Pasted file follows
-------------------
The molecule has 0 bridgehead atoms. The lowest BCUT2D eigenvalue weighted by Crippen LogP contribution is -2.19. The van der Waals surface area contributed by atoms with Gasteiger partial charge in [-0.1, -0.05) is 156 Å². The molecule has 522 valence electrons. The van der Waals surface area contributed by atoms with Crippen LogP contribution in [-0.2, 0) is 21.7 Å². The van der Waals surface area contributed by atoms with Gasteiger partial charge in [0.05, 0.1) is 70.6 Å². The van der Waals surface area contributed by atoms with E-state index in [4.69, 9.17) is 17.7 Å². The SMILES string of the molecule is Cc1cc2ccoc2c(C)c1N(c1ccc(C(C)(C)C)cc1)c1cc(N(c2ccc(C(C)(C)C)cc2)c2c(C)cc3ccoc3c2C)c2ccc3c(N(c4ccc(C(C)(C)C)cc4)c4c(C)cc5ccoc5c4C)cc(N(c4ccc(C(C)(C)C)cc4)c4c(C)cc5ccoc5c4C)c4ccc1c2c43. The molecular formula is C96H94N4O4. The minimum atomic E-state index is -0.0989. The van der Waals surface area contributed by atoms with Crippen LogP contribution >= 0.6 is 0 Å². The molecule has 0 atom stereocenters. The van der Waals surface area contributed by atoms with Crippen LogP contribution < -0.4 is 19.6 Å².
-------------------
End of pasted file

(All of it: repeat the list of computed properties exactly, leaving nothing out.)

The molecule has 0 bridgehead atoms. The lowest BCUT2D eigenvalue weighted by Crippen LogP contribution is -2.19. The van der Waals surface area contributed by atoms with Gasteiger partial charge in [-0.1, -0.05) is 156 Å². The molecule has 522 valence electrons. The van der Waals surface area contributed by atoms with Crippen LogP contribution in [-0.2, 0) is 21.7 Å². The van der Waals surface area contributed by atoms with Gasteiger partial charge in [0.05, 0.1) is 70.6 Å². The van der Waals surface area contributed by atoms with E-state index in [4.69, 9.17) is 17.7 Å². The SMILES string of the molecule is Cc1cc2ccoc2c(C)c1N(c1ccc(C(C)(C)C)cc1)c1cc(N(c2ccc(C(C)(C)C)cc2)c2c(C)cc3ccoc3c2C)c2ccc3c(N(c4ccc(C(C)(C)C)cc4)c4c(C)cc5ccoc5c4C)cc(N(c4ccc(C(C)(C)C)cc4)c4c(C)cc5ccoc5c4C)c4ccc1c2c43. The molecular formula is C96H94N4O4. The minimum atomic E-state index is -0.0989. The van der Waals surface area contributed by atoms with Crippen LogP contribution >= 0.6 is 0 Å². The molecule has 0 atom stereocenters. The van der Waals surface area contributed by atoms with Crippen LogP contribution < -0.4 is 19.6 Å².